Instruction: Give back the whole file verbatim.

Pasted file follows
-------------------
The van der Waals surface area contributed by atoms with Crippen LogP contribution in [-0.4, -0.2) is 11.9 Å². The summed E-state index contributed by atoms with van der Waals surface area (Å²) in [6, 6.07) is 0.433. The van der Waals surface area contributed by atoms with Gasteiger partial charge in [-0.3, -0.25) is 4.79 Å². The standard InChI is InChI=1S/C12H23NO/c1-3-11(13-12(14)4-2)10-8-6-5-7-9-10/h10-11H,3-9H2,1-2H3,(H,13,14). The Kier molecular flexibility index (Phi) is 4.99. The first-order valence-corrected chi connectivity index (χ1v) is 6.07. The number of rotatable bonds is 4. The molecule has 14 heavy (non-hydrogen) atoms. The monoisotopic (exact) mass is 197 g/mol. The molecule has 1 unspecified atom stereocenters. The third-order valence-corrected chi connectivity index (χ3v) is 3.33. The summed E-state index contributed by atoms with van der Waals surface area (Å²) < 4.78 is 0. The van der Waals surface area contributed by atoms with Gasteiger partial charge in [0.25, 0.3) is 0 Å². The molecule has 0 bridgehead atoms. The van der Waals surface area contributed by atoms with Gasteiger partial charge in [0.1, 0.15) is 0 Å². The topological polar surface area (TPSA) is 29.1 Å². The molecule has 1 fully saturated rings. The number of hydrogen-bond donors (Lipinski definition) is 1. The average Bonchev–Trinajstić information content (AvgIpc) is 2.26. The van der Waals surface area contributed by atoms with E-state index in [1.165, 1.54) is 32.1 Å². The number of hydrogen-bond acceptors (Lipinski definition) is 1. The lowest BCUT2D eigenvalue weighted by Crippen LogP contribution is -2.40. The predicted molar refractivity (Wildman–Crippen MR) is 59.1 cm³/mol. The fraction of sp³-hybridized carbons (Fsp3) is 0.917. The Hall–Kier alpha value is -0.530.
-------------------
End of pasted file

The van der Waals surface area contributed by atoms with Crippen LogP contribution in [-0.4, -0.2) is 11.9 Å². The summed E-state index contributed by atoms with van der Waals surface area (Å²) in [6, 6.07) is 0.433. The van der Waals surface area contributed by atoms with Gasteiger partial charge in [-0.3, -0.25) is 4.79 Å². The standard InChI is InChI=1S/C12H23NO/c1-3-11(13-12(14)4-2)10-8-6-5-7-9-10/h10-11H,3-9H2,1-2H3,(H,13,14). The Kier molecular flexibility index (Phi) is 4.99. The first-order valence-corrected chi connectivity index (χ1v) is 6.07. The number of rotatable bonds is 4. The molecule has 14 heavy (non-hydrogen) atoms. The monoisotopic (exact) mass is 197 g/mol. The molecule has 1 unspecified atom stereocenters. The third-order valence-corrected chi connectivity index (χ3v) is 3.33. The summed E-state index contributed by atoms with van der Waals surface area (Å²) < 4.78 is 0. The van der Waals surface area contributed by atoms with Gasteiger partial charge in [0.25, 0.3) is 0 Å². The molecule has 0 bridgehead atoms. The van der Waals surface area contributed by atoms with Gasteiger partial charge in [0.1, 0.15) is 0 Å². The topological polar surface area (TPSA) is 29.1 Å². The molecule has 1 fully saturated rings. The number of hydrogen-bond donors (Lipinski definition) is 1. The average Bonchev–Trinajstić information content (AvgIpc) is 2.26. The van der Waals surface area contributed by atoms with E-state index in [1.165, 1.54) is 32.1 Å². The number of hydrogen-bond acceptors (Lipinski definition) is 1. The lowest BCUT2D eigenvalue weighted by Crippen LogP contribution is -2.40. The predicted molar refractivity (Wildman–Crippen MR) is 59.1 cm³/mol. The fraction of sp³-hybridized carbons (Fsp3) is 0.917. The Hall–Kier alpha value is -0.530.